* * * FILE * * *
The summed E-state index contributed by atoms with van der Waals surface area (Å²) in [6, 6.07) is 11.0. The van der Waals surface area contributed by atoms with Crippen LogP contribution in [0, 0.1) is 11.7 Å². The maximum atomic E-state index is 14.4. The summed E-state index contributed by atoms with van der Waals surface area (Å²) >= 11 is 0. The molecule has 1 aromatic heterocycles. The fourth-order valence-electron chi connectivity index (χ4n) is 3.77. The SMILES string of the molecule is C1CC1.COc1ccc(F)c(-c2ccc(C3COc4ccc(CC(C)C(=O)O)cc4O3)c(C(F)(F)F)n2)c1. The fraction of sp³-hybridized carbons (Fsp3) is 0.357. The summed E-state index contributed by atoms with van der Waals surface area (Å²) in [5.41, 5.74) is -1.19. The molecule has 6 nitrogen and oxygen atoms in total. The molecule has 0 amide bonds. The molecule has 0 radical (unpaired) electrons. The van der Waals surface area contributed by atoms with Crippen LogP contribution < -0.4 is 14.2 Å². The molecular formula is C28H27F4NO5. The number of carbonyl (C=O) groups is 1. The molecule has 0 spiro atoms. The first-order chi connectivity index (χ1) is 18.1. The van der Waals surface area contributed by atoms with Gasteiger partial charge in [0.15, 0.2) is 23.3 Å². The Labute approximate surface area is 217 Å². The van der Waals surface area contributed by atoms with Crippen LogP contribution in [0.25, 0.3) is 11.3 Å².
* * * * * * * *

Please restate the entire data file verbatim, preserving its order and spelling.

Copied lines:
The summed E-state index contributed by atoms with van der Waals surface area (Å²) in [6, 6.07) is 11.0. The van der Waals surface area contributed by atoms with Crippen LogP contribution in [0, 0.1) is 11.7 Å². The maximum atomic E-state index is 14.4. The summed E-state index contributed by atoms with van der Waals surface area (Å²) >= 11 is 0. The molecule has 1 aromatic heterocycles. The fourth-order valence-electron chi connectivity index (χ4n) is 3.77. The SMILES string of the molecule is C1CC1.COc1ccc(F)c(-c2ccc(C3COc4ccc(CC(C)C(=O)O)cc4O3)c(C(F)(F)F)n2)c1. The fraction of sp³-hybridized carbons (Fsp3) is 0.357. The summed E-state index contributed by atoms with van der Waals surface area (Å²) in [5.41, 5.74) is -1.19. The molecule has 6 nitrogen and oxygen atoms in total. The molecule has 0 amide bonds. The molecule has 0 radical (unpaired) electrons. The van der Waals surface area contributed by atoms with Crippen LogP contribution < -0.4 is 14.2 Å². The molecular formula is C28H27F4NO5. The number of carbonyl (C=O) groups is 1. The molecule has 0 spiro atoms. The first-order chi connectivity index (χ1) is 18.1. The van der Waals surface area contributed by atoms with Gasteiger partial charge in [0.15, 0.2) is 23.3 Å². The Labute approximate surface area is 217 Å². The van der Waals surface area contributed by atoms with Crippen LogP contribution in [0.25, 0.3) is 11.3 Å².